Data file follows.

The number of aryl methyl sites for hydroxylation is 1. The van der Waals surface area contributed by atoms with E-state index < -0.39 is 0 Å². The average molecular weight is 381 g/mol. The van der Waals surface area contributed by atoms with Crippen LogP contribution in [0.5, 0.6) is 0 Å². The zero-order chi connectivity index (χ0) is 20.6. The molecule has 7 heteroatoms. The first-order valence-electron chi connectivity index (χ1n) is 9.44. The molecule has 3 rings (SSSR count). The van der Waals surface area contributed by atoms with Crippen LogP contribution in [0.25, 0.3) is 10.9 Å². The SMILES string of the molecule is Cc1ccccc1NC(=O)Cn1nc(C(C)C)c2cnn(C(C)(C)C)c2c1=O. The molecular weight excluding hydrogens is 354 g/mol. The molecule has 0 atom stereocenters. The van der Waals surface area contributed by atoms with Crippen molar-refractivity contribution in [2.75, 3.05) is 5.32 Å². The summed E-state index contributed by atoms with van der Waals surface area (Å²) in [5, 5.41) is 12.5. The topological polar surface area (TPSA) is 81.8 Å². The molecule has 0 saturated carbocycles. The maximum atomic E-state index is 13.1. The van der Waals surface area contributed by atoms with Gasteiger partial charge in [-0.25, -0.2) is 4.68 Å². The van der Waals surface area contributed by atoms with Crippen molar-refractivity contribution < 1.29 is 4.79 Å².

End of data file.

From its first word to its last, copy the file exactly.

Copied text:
The number of aryl methyl sites for hydroxylation is 1. The van der Waals surface area contributed by atoms with E-state index < -0.39 is 0 Å². The average molecular weight is 381 g/mol. The van der Waals surface area contributed by atoms with Crippen LogP contribution in [0.5, 0.6) is 0 Å². The zero-order chi connectivity index (χ0) is 20.6. The molecule has 7 heteroatoms. The first-order valence-electron chi connectivity index (χ1n) is 9.44. The molecule has 3 rings (SSSR count). The van der Waals surface area contributed by atoms with Crippen LogP contribution in [0.25, 0.3) is 10.9 Å². The SMILES string of the molecule is Cc1ccccc1NC(=O)Cn1nc(C(C)C)c2cnn(C(C)(C)C)c2c1=O. The molecular weight excluding hydrogens is 354 g/mol. The molecule has 0 atom stereocenters. The van der Waals surface area contributed by atoms with Crippen molar-refractivity contribution in [2.75, 3.05) is 5.32 Å². The summed E-state index contributed by atoms with van der Waals surface area (Å²) in [5, 5.41) is 12.5. The topological polar surface area (TPSA) is 81.8 Å². The molecule has 0 saturated carbocycles. The maximum atomic E-state index is 13.1. The van der Waals surface area contributed by atoms with Gasteiger partial charge in [-0.25, -0.2) is 4.68 Å². The van der Waals surface area contributed by atoms with Crippen molar-refractivity contribution < 1.29 is 4.79 Å².